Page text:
Junix Jerald's Reviews > Thirteen Reasons Why

Thirteen Reasons Why by Jay Asher
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May 18, 12

Read from May 16 to 18, 2012

“Everything… affects everything.” Jay Asher’s debut novel, Thirteen Reasons Why, focused around this theme. Asher showed how one thing could lead to another through Hannah Baker’s story.

Hannah Baker took her life through suicide before Clay Jensen’s narration started, and that is where the story revolved around: why did Hannah Baker commit suicide? Clay arrived home and discovered a package containing seven audiotapes waiting for him. In these audiotapes, Hannah Baker tells stories of significant events that lead to her suicide. The cassette tapes were sent to all the people who Hannah Baker thinks are responsible for her death, and each one of them had one side of a cassette tape dedicated to themselves. Each of them must send all the audiotapes to the next person on the list, or else these tapes are going to be released to the public.

The audiotape on Clay Jensen was bittersweet. It was the chapter that took me the longest time to read as compared to the others because I just could not absorb all the things that Hannah Baker was saying. It was just so sweet and heartbreaking at the same time.

Thirteen Reasons Why is engrossing and was written very intricately. Jay Asher managed to make a connection to all the persons involved in Hannah Baker’s death—or the persons she believes contributed partly on her death.

Jay Asher’s Thirteen Reasons Why is so influential that it managed to address a very sensitive issue—suicide, and was still able to reach its readers whether they were survivors or not. Thirteen Reasons Why made me evaluate all the interactions I had with people, how I treat people around me, and how greatly I can affect them. It made me realize that my words, my actions, and even the smallest of gestures could have a great impact on other people’s lives.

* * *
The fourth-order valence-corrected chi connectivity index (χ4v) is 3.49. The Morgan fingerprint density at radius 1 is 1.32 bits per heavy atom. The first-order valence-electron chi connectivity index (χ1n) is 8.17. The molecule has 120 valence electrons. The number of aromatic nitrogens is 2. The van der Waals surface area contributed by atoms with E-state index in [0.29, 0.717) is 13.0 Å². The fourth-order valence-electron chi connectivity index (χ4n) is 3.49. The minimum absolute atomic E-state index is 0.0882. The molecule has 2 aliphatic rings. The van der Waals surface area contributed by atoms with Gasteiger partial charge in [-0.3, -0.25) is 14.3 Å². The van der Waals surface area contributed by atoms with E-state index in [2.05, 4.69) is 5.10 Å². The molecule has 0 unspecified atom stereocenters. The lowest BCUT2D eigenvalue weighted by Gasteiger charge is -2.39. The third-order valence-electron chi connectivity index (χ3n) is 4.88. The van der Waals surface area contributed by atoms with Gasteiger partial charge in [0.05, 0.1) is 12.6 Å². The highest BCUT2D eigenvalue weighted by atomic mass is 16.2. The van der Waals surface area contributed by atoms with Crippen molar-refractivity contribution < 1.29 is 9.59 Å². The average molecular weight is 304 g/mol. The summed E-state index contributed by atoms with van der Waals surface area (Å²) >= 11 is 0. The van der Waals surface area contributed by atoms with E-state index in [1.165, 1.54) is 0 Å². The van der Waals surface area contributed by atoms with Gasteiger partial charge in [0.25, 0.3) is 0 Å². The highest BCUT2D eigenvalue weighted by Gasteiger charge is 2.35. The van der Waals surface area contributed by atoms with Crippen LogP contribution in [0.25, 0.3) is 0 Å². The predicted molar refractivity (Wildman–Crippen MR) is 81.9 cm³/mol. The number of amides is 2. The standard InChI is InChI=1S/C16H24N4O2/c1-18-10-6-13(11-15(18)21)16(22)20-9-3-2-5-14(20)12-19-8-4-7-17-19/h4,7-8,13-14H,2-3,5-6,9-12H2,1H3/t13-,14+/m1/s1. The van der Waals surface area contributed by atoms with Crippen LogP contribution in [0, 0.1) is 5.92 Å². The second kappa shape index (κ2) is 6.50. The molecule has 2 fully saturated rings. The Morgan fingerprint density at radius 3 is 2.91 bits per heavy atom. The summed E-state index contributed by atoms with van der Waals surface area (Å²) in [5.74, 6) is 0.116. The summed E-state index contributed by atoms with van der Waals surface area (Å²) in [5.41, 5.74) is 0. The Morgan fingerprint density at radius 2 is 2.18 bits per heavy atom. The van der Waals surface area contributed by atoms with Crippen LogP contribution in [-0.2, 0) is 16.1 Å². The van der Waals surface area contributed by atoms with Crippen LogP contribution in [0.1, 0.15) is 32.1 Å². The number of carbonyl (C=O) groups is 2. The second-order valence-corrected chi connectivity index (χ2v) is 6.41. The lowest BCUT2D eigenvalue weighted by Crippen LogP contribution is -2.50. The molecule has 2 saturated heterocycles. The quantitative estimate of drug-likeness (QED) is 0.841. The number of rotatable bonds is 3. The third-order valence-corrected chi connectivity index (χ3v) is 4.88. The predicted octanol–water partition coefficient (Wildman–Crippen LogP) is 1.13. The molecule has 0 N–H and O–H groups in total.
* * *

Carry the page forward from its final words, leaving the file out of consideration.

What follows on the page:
Aside from our own actions, another thing that Thirteen Reasons Why depicted is our tendency to get too absorbed with ourselves that we forget to be sensitive enough for other people and take them for granted, most of the time. Hannah Baker’s actions were screaming that she was going to commit suicide and take her life, but no one took notice of them: (1) drastic change in appearance, (2) giving away of significant items owned, and (3) sudden detachment or withdrawal from others.

People like Hannah Baker needs to be understood and not mocked nor ridiculed. Imagine yourself being in these people’s shoes: having to face disappointment every single day, having people label you, and the like.

Overall, I commend Jay Asher for coming up with this powerful novel. It can serve as an eye opener for everyone and I highly recommend this book.
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